The 47th annual Watts Summer Festival is a free, two-day event that offers residents a mixture of entertainment, conversations and information.
The event begins Aug. 3 with the Watts Village Forum at the Watts Senior Center, 1657 E. Century Blvd. The community forum consists of a discussion on mental health and violence, their causes and how they intersect, beginning at 11 a.m. with professionals such as Black psychologists and gang interventionists. This will be followed at 1:30 p.m. by a screening of the film “WattsStax” and a discussion of the impact of this historic concert.
The festival continues on Aug. 10, with a day of family fun from noon-7 p.m. at Ted Watkins Park, 1334 E. 103rd St.
Entertainment will consist of headliner the Bobby Haynes Blues Band and lineup of yet-to-be-discovered local talent.
There will also be a children’s village with a bounce house, face painter and hula hoop contest; and a vendor marketplace featuring entrepreneurs as well as social service organizations. These will include people on hand to sign residents up for programs like CalWorks and Medicaid.
As part of ongoing efforts to highlight the positive in Watts, festival organizers will also recognize young people ages 15-25 who are carrying on the work of their elders in the areas of community pride and organization, education, creative production, religion and civic responsibility and leadership.
Nominated by local organizations, the selected young people will receive the Tommy Jacquette Legacy Torch Bearer Award.
For additional information, call (213) 361-8249.
The Watts Summer Festival, considered to be a vanguard or prototype of similar festivals now held in Los Angeles and throughout the United States, is held annually on the second weekend of August. It grew from the ashes of the 1965 Watts Revolt, and was conceived in 1966 by community members Stan Sanders, Baltimore Scott, Wanda Tidwell O’Neal, Inola Henry, the late Claude McDonald, Coach Clarence Mackey, Sam Anderson, Charles Hill, Roger Brown and the late Billy Tidwell as well as the David Starr Jordan High School alumnae.
The festival pioneered many areas, including the concept and development of the vendor marketplace, incorporating a children’s area and providing stage exposure for local “yet to be discovered” talent.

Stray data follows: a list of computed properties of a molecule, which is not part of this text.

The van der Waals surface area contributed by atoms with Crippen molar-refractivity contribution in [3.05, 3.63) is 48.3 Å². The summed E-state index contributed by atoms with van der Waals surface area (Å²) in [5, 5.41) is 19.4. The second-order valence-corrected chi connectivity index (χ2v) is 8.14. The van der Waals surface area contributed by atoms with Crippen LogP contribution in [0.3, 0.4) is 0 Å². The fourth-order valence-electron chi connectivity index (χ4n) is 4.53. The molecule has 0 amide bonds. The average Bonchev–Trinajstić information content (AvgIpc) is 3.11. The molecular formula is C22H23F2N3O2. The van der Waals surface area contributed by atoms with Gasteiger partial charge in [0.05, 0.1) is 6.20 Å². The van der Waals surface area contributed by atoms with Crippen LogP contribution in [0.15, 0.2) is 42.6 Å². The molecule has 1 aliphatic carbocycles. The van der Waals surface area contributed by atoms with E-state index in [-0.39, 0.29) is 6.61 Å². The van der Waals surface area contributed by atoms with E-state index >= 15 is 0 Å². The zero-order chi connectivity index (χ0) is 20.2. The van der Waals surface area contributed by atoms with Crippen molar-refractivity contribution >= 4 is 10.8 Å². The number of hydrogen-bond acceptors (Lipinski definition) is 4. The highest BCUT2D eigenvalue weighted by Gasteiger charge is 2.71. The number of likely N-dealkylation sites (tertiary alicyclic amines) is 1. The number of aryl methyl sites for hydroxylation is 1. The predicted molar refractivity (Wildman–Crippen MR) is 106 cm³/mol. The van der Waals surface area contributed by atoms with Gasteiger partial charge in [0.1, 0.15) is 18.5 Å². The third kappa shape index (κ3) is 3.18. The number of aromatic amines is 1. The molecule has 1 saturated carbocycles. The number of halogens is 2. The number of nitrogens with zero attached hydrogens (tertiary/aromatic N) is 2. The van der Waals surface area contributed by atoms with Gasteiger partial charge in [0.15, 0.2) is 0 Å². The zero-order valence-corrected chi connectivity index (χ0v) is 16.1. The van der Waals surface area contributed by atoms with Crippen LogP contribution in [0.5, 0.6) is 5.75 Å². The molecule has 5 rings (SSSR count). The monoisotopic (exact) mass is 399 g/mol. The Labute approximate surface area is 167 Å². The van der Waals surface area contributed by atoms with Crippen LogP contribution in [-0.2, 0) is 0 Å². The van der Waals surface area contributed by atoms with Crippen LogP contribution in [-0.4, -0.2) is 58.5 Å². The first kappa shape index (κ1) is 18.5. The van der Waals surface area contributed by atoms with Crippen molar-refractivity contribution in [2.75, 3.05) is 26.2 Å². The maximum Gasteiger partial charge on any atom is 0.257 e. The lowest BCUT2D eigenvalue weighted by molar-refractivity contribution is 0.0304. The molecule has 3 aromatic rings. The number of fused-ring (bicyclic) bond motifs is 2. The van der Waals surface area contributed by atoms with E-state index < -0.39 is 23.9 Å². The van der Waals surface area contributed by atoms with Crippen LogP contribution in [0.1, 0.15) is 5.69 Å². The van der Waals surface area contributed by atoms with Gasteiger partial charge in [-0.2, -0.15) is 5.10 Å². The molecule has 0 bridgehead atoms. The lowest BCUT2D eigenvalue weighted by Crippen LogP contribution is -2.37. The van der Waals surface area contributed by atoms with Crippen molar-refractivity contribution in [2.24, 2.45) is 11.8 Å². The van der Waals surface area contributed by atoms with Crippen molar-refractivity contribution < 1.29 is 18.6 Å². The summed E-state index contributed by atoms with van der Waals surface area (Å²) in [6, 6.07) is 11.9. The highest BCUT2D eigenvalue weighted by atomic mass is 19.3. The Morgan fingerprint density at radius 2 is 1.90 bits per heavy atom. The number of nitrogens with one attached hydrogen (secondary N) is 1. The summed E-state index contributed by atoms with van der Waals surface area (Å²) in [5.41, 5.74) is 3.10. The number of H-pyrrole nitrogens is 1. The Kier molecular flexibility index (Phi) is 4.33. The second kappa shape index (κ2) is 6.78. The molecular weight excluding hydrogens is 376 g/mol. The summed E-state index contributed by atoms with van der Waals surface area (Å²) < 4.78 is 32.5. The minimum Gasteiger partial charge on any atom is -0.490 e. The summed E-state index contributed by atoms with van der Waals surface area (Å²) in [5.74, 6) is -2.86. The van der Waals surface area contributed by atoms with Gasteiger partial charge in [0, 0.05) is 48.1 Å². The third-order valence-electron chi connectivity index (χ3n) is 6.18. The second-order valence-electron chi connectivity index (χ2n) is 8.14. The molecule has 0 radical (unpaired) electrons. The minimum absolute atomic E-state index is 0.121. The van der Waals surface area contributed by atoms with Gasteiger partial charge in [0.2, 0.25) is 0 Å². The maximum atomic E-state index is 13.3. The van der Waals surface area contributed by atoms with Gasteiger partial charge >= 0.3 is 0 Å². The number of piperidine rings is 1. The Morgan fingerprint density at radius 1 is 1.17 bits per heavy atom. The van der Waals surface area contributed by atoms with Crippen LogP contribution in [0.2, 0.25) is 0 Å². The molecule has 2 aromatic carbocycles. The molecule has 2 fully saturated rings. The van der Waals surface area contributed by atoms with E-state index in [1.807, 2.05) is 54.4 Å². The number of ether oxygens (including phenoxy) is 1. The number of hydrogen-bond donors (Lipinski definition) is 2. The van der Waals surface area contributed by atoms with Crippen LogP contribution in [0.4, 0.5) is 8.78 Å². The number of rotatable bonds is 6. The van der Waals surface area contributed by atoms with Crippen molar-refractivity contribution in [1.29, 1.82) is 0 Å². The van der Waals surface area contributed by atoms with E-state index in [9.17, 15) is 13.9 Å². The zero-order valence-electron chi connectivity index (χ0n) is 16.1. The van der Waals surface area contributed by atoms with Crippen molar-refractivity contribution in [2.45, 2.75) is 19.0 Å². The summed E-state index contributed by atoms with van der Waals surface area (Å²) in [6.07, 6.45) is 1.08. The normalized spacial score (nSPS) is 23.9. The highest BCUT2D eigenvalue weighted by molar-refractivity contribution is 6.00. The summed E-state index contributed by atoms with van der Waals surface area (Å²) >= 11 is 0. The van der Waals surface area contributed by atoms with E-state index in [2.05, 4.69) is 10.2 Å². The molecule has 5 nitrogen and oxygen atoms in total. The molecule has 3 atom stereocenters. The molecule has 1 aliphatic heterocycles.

In 1972, Watts Summer Festival Inc. became the first African American organization to sponsor a sold-out concert at the Los Angeles Memorial Coliseum. Called “Wattstax, The Living Word,” it became both a recording album and major film featuring the late Richard Pryor.
The resilience of the Watts Summer Festival is a strong testament to the dedication and drive of the organization’s third executive director Tommy “Halifu” Jacquette who served in that capacity from 1968-2009. Following Jacquette’s death, his daughter, Latrecia Jacquette McFall, stepped up in 2010 to serve as the new executive director.
Sixteen components are embedded in the festival’s programming, although not all are executed each year. They include—an art exhibit; business exhibits; car, bike and van show; children’s village; community forum; concerts; concessions; an elders village; fashion show; film festival; goodwill ambassadors scholarship pageant; parade; performing arts; social service agencies; and the sports village [formerly Watts Summer Olympics]. In recent years, a local tour company has provided a tour of Watts as well.
The principles of the Nguzo Saba are at the core of the Watts Summer Festival Corp. and event. The Nguzo Saba is a set of moral principles or standards—unity, self-determination, collective work and responsibility, cooperative economics, purpose, creativity and faith.
In addition to presenting a yearly festival, the initial concept of the corporation included a long-term goal of acquiring land for the development of an African American cultural tourist attraction to provide a year-round culturally-based venue with commercial and recreational activities, including the annual Watts Summer Festival.
The mission of Watts Summer Festival Inc. is to present an annual event in the community of Watts that celebrates the cultural contributions of African American people, preserves the history and legacy of the Watts community as well as to memorialize the 34 lives lost during the 1965 Watts Revolt.